Nasal osteotomies are a foundational technique in rhinoplasty surgery; while there are several different approaches to osteotomy and each surgeon may employ a preferred strategy, there is consensus that osteotomies are integral to dorsal hump surgery and many nasal bridge procedures.1 Dr. David Cangello is a leading rhinoplasty surgeon in New York City and one of the first plastic surgeons to offer preservation rhinoplasty in the U.S. He has developed finely honed surgical skills, including a precise approach to nasal osteotomy with the use of Piezo ultrasonic rhinoplasty and preservation techniques, that is customized for each individual patient for natural-looking results.
What Are Nasal Osteotomies?
Answering the Common Patient Question, “Will my bones be broken during rhinoplasty surgery?”
Osteotomy refers to any surgical procedure in which a bone is cut in order to realign or reshape it. During an initial consultation appointment, patients considering rhinoplasty sometimes ask “if their nose will be broken” during surgery. This is a misinterpretation of osteotomies that increases patient anxiety. In fact, osteotomies are a complex but important surgical maneuver that, when done correctly, contributes to beautiful aesthetic results.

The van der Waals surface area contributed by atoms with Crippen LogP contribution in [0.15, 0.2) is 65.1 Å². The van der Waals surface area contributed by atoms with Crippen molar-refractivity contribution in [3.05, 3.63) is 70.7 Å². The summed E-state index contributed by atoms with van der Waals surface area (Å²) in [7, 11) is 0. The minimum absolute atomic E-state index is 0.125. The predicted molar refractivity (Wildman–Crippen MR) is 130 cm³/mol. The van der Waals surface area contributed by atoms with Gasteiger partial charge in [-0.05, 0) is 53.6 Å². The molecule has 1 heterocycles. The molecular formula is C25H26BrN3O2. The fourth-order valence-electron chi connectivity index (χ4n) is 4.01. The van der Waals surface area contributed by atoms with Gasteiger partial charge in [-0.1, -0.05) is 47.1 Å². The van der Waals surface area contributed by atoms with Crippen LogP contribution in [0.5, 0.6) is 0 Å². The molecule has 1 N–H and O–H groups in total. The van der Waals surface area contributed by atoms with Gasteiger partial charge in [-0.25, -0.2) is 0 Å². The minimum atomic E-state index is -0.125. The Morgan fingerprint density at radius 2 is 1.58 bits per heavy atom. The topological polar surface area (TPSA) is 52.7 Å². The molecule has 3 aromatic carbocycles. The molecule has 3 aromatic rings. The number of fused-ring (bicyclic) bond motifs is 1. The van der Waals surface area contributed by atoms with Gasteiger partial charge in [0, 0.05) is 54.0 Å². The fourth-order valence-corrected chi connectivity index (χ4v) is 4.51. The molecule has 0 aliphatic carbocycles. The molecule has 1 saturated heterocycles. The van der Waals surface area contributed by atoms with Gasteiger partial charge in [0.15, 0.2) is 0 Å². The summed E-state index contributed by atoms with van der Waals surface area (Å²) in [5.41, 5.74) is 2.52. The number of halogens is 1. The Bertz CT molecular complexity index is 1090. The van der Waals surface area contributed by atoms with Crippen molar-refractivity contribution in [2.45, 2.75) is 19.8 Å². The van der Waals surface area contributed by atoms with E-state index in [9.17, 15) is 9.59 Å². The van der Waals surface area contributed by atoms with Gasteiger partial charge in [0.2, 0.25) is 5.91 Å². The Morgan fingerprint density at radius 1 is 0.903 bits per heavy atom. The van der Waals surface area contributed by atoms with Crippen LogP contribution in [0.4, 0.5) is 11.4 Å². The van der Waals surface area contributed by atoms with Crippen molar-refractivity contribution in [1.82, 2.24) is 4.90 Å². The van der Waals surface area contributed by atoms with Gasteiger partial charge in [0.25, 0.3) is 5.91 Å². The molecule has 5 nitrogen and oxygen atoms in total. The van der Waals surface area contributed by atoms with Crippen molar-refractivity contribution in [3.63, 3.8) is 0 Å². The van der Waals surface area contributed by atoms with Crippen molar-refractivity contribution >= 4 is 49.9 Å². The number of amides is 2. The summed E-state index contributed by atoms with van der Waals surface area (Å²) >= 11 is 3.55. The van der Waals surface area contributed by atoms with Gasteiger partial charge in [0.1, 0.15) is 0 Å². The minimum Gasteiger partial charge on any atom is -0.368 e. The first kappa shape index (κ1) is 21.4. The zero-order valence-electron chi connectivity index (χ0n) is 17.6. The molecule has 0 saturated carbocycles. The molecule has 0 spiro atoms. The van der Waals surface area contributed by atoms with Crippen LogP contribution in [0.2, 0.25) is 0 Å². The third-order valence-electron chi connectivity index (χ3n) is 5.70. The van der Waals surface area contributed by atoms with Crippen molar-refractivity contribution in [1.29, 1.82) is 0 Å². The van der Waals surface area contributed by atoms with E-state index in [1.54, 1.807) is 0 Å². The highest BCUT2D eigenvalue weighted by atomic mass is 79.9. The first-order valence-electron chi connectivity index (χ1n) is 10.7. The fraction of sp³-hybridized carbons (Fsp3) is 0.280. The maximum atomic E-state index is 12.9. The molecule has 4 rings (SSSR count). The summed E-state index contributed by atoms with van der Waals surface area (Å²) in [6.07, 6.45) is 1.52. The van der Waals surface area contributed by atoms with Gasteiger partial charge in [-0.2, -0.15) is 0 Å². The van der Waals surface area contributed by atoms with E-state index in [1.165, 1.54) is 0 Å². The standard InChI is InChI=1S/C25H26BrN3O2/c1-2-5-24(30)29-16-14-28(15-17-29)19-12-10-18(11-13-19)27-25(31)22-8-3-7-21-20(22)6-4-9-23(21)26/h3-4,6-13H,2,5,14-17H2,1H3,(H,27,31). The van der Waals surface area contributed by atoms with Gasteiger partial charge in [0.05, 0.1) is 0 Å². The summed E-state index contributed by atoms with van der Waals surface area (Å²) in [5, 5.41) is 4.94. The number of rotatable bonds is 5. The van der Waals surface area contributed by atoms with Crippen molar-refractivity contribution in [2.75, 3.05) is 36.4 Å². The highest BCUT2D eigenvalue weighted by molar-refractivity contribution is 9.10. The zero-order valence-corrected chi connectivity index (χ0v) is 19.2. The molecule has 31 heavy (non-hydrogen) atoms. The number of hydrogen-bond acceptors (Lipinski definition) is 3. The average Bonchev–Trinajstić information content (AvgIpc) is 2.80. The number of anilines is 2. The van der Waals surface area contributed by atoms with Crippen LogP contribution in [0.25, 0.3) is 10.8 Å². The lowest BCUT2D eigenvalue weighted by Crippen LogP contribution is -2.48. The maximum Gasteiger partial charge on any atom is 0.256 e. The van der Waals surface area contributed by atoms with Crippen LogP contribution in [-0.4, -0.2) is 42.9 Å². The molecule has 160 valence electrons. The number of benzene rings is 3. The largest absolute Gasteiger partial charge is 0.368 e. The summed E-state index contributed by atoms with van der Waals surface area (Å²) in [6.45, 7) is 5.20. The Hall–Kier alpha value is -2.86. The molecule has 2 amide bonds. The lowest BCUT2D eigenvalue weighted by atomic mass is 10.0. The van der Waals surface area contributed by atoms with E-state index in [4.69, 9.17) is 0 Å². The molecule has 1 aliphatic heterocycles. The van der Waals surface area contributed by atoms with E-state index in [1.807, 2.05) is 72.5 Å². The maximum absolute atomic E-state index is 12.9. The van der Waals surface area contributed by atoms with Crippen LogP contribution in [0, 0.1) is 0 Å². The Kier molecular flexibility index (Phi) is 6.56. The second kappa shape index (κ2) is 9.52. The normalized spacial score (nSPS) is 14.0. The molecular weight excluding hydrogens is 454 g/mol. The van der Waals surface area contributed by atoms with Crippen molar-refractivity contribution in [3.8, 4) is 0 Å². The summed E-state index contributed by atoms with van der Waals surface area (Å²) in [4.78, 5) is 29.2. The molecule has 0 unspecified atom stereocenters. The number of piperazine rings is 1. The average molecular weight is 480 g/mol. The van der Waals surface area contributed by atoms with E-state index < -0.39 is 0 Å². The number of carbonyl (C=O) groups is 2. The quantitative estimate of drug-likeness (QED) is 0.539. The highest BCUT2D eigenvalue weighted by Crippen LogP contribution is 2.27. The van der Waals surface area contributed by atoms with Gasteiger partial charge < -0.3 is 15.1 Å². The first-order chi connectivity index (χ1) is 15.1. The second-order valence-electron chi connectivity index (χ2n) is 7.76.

In this image, the shaded area shows the nasal bones, with the lines illustrating medial osteotomies on the top of the nasal bridge and lateral osteotomies along the base of the bony nasal pyramid, where the nasal sidewall meets the face.
Piezo Rhinoplasty: A Gentler and More Precise Approach for Nasal Osteotomies
In a traditional rhinoplasty approach, a surgeon uses a hammer and chisel to create osteotomies. Dr. Cangello uses Piezo ultrasonic technology for all rhinoplasty osteotomies. Piezosurgery utilizes ultrasonic waves that allow Dr. Cangello to create osteotomies with a tool called a piezotome. This technique affords a superior level of precision and avoids the physical trauma that can be caused by a hammer and chisel. Studies show that piezo rhinoplasty results in less bleeding and fewer complications during surgery and less swelling and a quicker recovery after surgery.2
Types of Nasal Osteotomies and Their Indications
There are many different variations of nasal osteotomies, but most fall within these categories:
- Lateral Osteotomies: A lateral osteotomy is indicated to close an open dorsum (open roof) and to narrow or straighten the nasal pyramid.
- Medial Osteotomies: A medial osteotomy is typically indicated when the entire nasal sidewall needs to be mobilized to to help prevent uncontrolled or irregular back-fracture from the upper portion of a lateral osteotomy or to widen an overly narrowed bony nasal vault.
- Intermediate Osteotomies: An intermediate osteotomy is indicated when narrowing an extremely wide nose that has good height (bilateral osteotomy) is required, for the correction of a deviated nose with one sidewall that is much longer than the other, or when straightening a convex nasal bone is required.
Osteotomies in Preservation Rhinoplasty